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by will, she being also called Glorian, or GLORIANA.

In the story of Enfinel, who overcame the Gobbelines, Spenser either alludes to the fiction of the Guelfes and Gibbelines in italy ; or to another race of fairies, called Goblins, and commonly joined with Elfes. His friend and commentator, E. K., remarks*, that our Elfes and Goblins were derived from the two parties Guelfes and Gibbelines. This etymology I by no means approve.

The mention of it however may serve to illustrate Spenser's meaning in this passage Elfinan perhaps is king Lud, who founded London, or Cleopolis: In which the fairest FAERIE queene doth well,' F, Q. i. x. 58. Elfant built her palace Panthea, probably Windsor-castle. The bridge of glass may mean London-bridge. But these images of the golden wall, the crystal tower, &c, seem to be all adopted from romance At least, they all flow from a mind strongly tinctured with romantick ideas. In the latter part of this genealogy, he has manifestly adumbrated some of our English princes. Elficleos is king Henry VII., whose eldest son, prince Arthur, died at sixteen years of age, in Ludlow-castle ; and whose youngest son Oberon, that is Henry VIII., succeeded to the crown, marrying his brother Arthur's widow, the princess Katherinea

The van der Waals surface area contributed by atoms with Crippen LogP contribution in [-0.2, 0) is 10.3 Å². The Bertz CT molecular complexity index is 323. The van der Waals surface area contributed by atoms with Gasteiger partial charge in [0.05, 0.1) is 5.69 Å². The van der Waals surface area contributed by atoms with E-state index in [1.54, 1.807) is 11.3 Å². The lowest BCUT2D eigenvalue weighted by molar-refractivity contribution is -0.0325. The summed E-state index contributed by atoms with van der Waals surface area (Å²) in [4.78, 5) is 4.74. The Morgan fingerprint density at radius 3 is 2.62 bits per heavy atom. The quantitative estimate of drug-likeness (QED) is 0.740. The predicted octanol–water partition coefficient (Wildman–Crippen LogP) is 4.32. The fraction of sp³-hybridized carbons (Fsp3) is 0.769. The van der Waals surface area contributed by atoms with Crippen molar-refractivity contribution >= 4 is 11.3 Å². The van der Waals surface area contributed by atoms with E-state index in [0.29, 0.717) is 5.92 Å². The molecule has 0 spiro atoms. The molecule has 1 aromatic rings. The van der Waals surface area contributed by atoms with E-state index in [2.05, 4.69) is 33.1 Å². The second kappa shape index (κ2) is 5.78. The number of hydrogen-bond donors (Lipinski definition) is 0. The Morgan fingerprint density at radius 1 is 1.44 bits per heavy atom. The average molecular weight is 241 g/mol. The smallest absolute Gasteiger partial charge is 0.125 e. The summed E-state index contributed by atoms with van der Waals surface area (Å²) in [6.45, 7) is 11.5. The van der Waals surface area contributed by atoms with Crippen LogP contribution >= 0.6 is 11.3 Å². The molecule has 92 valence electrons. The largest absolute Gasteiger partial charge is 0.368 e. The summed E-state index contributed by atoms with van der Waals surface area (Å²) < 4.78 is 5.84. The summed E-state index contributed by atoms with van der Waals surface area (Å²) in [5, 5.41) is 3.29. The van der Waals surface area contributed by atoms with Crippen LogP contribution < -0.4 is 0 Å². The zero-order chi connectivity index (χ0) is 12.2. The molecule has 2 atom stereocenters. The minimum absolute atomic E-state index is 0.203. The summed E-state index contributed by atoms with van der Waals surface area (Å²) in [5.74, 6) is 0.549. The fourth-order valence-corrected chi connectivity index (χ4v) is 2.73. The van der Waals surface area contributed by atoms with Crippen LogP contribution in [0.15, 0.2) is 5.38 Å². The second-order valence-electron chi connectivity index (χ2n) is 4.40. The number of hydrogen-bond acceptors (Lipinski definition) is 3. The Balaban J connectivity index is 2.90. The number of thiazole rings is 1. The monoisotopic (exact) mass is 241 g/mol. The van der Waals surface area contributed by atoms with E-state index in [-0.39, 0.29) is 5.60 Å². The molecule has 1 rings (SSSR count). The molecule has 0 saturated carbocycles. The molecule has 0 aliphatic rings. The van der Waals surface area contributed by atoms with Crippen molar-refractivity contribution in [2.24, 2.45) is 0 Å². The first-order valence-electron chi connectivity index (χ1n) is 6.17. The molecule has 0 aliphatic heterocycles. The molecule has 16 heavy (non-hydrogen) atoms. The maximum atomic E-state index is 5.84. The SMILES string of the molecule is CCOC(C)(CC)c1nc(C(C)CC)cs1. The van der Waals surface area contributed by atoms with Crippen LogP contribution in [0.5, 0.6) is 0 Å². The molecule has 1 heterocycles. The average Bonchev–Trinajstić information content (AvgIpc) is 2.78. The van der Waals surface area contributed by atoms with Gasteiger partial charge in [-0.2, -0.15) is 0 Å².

Eclogue June. T, WARTON,

This Spenser particularly specifies in these verses, F. Q. ü. x. 75.

• Whose emptie place, the mightie Oberon Doubly supplide, in SPOUSALL and DOMINION.'